Allegiant Under Increased Scrutiny From Regulators After Latest Flight Disturbance

After a string of in-flight disturbances and accusations from a pilot’s union of poor safety standards, the Federal Aviation Administration has stepped up its scrutiny of budget carrier Allegiant Airlines.

The Wall Street Journal reports that the FAA’s increasingly watchful eye regarding the Las Vegas-based airline comes after an incident last week in which a flight carrying 150 passengers declared an emergency in order to land at a closed airport because it was running dangerously low on fuel.

To make matters worse, the airline had been informed that the airport was closed to passenger jets prior to takeoff and the company’s executives – Greg Baden, its vice president of operations, and Michael Wuerger, director of flight safety – were the ones manning the aircraft.

The July 23 incident involved a plane flying from Las Vegas to the Fargo, ND, airport, which was closed for the U.S. Navy’s Blue Angels aerobatic jets to practice. The airline says the flight was allowed to take off because dispatchers believed the FAA notice meant the airport was still open for passenger airlines.

When the flight landed, it had just 42 minutes of fuel remaining, the WSJ reports. Regulations require aircraft to have 45 minutes more fuel than what its scheduled route should require.

The FAA says it is gathering additional information regarding the emergency landing. The agency’s increased scrutiny comes as the airline has been under fire from pilots for sub-par safety standards.

While the FAA and airlines don’t make the number of maintenance-related issues public, the pilot’s union – which had intended to strike earlier this summer – estimates that at least 65 incidents including aborted takeoffs and diversions occurred between September 2014 and March 2015. Another 28 incidents reportedly occurred between June 8 and July 6.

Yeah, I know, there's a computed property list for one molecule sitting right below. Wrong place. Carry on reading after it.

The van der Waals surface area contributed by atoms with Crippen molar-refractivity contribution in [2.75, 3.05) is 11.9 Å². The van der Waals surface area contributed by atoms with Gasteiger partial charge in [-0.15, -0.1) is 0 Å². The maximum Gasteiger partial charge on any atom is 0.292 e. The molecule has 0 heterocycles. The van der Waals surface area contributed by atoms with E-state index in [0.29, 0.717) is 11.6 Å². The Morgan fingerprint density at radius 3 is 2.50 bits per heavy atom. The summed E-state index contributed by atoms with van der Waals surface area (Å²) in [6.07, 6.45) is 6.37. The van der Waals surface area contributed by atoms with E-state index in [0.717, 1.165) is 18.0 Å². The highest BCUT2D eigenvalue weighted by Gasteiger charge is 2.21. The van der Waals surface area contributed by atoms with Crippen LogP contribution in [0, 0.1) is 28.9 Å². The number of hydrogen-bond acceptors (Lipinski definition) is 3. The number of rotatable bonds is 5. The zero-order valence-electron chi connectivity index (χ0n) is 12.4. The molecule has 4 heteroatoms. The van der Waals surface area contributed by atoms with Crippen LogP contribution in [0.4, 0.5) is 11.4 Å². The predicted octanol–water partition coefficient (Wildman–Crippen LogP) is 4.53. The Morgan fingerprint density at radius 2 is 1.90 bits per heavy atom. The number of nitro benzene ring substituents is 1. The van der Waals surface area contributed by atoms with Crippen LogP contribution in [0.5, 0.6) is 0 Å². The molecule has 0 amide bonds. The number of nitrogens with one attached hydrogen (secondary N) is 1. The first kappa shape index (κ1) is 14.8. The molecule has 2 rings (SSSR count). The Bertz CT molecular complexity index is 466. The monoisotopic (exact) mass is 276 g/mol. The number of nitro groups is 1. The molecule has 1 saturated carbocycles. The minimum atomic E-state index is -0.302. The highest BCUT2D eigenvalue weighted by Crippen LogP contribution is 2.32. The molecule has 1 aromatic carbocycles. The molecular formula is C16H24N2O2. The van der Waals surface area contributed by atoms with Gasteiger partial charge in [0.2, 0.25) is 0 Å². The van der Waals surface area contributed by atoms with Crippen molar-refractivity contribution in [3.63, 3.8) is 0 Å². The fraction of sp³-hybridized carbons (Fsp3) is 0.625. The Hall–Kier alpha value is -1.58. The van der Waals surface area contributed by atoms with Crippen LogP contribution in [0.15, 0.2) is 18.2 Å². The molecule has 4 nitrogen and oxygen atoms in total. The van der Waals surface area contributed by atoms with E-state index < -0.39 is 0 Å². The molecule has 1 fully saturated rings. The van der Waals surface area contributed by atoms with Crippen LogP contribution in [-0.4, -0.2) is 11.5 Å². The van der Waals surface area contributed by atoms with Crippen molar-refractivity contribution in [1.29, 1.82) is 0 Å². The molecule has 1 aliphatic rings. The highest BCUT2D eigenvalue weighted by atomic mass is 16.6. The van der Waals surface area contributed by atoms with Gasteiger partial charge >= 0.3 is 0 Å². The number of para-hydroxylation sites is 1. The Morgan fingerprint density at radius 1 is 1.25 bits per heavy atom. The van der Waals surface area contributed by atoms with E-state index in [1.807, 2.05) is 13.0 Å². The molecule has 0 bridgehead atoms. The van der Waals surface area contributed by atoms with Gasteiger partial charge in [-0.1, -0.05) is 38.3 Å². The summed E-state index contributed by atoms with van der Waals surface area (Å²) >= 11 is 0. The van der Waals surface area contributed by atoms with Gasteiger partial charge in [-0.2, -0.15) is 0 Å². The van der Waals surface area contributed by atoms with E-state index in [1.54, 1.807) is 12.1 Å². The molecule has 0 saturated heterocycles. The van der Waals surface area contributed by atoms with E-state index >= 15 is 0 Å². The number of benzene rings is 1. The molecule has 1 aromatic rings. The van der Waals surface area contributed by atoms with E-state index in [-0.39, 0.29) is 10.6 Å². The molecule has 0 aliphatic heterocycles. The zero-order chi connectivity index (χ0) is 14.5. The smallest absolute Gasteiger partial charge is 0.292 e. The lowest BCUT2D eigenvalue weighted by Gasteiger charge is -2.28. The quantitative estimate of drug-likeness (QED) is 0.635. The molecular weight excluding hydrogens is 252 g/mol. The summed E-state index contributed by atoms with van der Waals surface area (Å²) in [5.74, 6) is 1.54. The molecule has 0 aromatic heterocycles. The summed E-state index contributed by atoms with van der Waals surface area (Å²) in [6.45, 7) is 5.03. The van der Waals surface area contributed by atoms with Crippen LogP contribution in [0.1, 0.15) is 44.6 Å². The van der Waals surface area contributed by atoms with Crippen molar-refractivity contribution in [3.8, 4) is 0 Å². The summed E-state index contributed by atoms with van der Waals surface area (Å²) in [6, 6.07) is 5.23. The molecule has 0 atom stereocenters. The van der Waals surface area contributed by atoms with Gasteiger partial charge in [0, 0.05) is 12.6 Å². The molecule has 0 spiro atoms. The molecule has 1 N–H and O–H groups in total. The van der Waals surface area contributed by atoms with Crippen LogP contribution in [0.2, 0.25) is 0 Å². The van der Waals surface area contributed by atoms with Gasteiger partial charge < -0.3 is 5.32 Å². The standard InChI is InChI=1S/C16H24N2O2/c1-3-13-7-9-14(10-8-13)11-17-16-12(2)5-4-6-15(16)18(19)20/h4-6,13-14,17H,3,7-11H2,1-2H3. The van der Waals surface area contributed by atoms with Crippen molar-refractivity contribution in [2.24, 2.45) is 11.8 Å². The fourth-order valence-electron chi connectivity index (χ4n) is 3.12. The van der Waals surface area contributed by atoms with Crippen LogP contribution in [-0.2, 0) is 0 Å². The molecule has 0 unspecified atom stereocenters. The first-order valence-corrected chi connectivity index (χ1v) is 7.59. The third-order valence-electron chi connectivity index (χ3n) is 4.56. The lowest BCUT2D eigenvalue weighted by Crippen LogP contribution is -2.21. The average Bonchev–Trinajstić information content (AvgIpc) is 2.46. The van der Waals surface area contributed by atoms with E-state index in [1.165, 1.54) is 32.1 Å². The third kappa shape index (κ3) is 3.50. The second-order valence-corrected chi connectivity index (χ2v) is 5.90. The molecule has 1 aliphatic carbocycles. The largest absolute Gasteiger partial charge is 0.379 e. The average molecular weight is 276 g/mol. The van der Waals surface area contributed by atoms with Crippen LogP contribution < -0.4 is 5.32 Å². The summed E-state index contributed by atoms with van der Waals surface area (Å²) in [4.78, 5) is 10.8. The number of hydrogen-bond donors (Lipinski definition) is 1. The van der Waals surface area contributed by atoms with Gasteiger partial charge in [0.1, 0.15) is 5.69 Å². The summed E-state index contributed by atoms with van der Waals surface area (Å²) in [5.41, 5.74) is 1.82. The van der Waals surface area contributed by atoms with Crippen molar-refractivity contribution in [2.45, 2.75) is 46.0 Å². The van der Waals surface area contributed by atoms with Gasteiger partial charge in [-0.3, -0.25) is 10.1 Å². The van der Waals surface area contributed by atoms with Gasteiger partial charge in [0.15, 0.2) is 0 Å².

Other recent issues included a plane diverting because of a wasp’s nest on a sensor and passengers using emergency exits to climb on a jet’s wing after landing when a fuel leak sent fumes into the cabin.

A spokesperson for Allegiant said that the airline generally has a high number of diversions – although, he didn’t specify a number – because it doesn’t have mechanics in most cities it services.

“That presents a unique challenge when it comes to customer service, but if anything, it’s an example of our focus on safety,” he said.

Safety experts tell the WSJ that it makes sense federal regulators would train a more watchful eye on the airline.

“There are a lot of questions about this one,” said air-safety consultant John Cox, a former airline pilot. “With the number of incidents this year, increased scrutiny is understandable.”

FAA Steps Up Scrutiny of Allegiant [The Wall Street Journal]

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